When technology helps the holidays

Krystal Peak · December 27, 2011 · Short URL: https://vator.tv/n/22f9

Connectivity doesn't need to be at odds with the meaningful interactions you have with family

People are always debating whether social media has a positive effect on their relationships with people. Many people have the fear that using the Internet to create and keep connections is a distractions from real-life interactions and leads to more passive connections.

With the holidays begin the quintessential time for togetherness, I thought I would look at how technology can help people improve their relationships with friends and family.

While one of the arguments against social media has been that it creates an additional level of separation between you and those you love, I caught up with Dr. Pamela Rutledge, a media psychologist and the director of the Media Psychology Research Center, and she explained the benefits that we might are seeing.

"What people do naturally, is connect with other people using every tool at our disposal," said Rutledge. "What these devices are doing is creating more tools to compliment that desire to connect and engage."

Keeping the connection year round

I have never been one for the small talk. When it comes to having the same conversation about how school had been or what the year was like for me, friends and relatives would get monosyllabic responses at best, but social media has allowed people to stay updated in the lives of those that matter most to them.

Rutledge says that this moderate amount of interaction and awareness of the lives of others makes holidays, reunions and other gathering easier to have more meaningful discussions since the same talk has almost glossed over since it is right on your social media wall.

I also find this level of engagement with friends from high school or middle school to be a nostalgic way to not feel so far away from the people that live back in my home town. When I do go visit and inevitably run into 15-20 of my former classmates, at least I know that they have children or got married last year and I don't feel so disconnected from their lives even if I live 3,000 miles away 11 months of the year.

Bringing the older generation in

As with most technology, brining in the older generation can take time and patience, but it well worth the effort when you realize that your aunt and grandmother would love to see graduation photos and baby photos anytime the mood strikes. 

Once you can convince relatives that some social media options are better than photo albums, since albums can only be one place at a time, then you can see the great benefits of digital sharing and connection so that anyone can look at and comment on the memories of a trip or family reunion.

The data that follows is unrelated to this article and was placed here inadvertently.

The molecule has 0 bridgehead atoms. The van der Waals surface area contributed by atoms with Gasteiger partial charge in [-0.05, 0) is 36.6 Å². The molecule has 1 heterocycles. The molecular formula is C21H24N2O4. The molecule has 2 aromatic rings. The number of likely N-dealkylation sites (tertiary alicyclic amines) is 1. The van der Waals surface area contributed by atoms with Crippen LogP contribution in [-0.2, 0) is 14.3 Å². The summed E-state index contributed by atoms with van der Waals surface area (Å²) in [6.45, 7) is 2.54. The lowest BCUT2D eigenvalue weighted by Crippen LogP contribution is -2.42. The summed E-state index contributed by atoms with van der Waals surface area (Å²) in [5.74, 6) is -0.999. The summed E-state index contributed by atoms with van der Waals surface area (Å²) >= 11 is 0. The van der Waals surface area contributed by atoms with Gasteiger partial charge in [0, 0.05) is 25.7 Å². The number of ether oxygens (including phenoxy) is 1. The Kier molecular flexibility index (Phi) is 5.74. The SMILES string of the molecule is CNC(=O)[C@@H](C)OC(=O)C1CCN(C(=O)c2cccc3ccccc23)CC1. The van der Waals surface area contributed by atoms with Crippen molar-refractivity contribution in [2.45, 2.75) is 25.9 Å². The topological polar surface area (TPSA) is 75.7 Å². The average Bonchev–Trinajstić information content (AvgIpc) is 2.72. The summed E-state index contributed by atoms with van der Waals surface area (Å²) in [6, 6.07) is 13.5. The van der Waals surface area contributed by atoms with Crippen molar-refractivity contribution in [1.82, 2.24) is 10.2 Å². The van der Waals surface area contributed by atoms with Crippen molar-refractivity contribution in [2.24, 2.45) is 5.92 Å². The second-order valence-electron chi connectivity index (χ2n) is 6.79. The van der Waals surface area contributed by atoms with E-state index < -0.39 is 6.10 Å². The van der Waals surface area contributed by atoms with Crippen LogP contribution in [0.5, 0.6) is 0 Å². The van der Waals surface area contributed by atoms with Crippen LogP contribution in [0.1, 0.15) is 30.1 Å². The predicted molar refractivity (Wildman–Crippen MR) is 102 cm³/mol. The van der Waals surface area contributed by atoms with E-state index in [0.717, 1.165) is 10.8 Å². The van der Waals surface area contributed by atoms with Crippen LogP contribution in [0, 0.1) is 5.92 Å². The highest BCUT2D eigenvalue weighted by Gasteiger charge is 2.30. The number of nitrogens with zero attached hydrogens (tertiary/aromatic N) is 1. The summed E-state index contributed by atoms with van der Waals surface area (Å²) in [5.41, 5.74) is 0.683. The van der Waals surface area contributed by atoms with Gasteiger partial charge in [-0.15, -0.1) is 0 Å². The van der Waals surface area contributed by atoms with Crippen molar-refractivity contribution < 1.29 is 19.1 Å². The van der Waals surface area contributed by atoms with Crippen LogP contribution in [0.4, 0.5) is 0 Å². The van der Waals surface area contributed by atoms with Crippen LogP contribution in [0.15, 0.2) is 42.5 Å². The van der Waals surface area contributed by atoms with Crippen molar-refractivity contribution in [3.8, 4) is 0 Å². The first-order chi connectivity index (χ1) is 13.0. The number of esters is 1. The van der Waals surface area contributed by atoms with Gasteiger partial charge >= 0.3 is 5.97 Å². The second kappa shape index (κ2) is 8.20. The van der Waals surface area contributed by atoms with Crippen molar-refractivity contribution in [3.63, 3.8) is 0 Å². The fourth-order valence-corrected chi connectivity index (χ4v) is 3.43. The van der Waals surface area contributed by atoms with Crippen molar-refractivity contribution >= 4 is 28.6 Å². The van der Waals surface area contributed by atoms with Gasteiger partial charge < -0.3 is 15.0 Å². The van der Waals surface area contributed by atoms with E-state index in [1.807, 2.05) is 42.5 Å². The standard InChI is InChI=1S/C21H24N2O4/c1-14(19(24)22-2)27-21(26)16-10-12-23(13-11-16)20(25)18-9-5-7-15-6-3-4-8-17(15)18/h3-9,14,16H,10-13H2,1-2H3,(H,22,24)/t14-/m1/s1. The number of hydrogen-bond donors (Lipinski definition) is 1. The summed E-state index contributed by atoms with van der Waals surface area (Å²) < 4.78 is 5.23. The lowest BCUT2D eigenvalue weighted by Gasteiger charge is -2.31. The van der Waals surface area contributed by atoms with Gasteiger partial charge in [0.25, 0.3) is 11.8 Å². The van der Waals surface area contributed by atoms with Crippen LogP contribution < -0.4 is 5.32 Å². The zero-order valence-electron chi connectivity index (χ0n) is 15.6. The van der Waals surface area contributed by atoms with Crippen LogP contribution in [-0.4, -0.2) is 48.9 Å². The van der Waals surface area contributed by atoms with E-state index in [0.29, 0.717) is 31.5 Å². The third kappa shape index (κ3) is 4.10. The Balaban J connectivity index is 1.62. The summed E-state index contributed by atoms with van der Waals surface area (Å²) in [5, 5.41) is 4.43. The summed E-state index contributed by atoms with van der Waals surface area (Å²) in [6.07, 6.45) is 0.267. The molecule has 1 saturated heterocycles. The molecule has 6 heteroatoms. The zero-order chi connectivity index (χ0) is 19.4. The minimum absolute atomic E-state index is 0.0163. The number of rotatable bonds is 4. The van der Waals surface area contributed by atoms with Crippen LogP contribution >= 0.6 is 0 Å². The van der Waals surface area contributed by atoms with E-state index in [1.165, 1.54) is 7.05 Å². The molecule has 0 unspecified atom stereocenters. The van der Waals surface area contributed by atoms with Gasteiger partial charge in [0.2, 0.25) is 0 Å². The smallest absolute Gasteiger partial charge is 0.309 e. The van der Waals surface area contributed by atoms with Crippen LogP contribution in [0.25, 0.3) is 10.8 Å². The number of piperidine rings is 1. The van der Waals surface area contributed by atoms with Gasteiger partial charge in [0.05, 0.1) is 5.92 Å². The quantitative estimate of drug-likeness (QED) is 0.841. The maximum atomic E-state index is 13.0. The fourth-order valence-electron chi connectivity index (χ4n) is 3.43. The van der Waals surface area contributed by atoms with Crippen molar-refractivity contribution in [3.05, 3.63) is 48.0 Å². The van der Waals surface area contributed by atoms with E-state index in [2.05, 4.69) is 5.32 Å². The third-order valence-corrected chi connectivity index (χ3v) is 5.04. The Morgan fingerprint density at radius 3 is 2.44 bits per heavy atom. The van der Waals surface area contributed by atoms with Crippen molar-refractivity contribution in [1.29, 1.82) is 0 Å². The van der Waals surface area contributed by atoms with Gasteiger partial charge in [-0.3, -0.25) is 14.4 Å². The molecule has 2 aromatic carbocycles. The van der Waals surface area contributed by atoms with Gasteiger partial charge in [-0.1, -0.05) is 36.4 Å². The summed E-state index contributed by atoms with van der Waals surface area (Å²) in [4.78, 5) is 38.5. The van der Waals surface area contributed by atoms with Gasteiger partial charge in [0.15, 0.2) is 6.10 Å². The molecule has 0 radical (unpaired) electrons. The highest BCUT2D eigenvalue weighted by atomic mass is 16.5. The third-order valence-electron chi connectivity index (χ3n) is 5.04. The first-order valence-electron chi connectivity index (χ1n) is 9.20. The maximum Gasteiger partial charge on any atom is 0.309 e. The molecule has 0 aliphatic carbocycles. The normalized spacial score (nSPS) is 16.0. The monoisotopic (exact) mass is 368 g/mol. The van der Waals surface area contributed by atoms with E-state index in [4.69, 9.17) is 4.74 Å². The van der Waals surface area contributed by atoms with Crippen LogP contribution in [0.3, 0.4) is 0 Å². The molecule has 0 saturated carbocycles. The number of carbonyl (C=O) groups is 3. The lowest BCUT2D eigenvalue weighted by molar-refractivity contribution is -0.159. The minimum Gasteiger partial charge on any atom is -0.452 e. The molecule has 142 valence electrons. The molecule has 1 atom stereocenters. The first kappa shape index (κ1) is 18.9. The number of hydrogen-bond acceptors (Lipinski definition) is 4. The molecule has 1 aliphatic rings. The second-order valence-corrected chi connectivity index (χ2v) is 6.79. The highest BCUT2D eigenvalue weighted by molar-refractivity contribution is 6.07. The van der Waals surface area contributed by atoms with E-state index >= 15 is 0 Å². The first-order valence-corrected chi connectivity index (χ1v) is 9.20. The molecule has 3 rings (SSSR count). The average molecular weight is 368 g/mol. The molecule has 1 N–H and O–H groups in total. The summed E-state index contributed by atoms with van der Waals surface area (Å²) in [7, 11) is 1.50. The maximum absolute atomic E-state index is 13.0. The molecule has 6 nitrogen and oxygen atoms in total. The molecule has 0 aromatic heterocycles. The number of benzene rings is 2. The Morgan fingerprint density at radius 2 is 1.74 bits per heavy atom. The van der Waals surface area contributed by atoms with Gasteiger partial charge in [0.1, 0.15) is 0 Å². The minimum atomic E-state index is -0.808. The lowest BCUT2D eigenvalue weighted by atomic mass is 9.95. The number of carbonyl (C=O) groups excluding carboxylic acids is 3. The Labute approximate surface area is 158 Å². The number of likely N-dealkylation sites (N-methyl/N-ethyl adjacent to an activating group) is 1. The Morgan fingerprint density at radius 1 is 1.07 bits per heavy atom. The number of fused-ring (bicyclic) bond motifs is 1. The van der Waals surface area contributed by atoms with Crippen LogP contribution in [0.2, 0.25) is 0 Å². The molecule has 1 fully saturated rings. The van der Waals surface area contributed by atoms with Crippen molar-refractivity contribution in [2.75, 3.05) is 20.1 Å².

And, as mobility decreases in the older generation, the connections available for them online can be a great compensator and equalizer so that the physical distance doesn't feel as large when they can write messages and receive updates throughout the year. 

Using the best media possible

But just like face-to-face connections, you have to make the most of the interactions you are having and the tools you use when connecting with others. Rutledge reminded me that if you are using the best technology in the appropriate way, the actual tool just disappears.

With the example of the phone, you rarely think about the phone when you are talking to another person. More people need to think about this effect when they connect with other media.

Once certain technology has integrated itself into our lives, it just becomes the best tool of communication for particular jobs.

I know that this holiday season I communicated with friends and family much differently than I would have five years ago.

Rather than sending Christmas cards to my grandparents, I was able to Skype and make that deeper, face-to-face connection. I sent out personal texts to all my closest friends to wish them well. I got to see photos of many of my friend's babies' first Christmases, that otherwise might have only been shared with close family. And I got the moment-by-moment updates of Christmas dinners gone wrong across the nation via Twitter.

Technology is quick to evolve and teach us know methods of connection, but it is really the people that apply that tool to connect with the people we care about -- and I think we are better for it.



Image Source -- Justinsomnia.org

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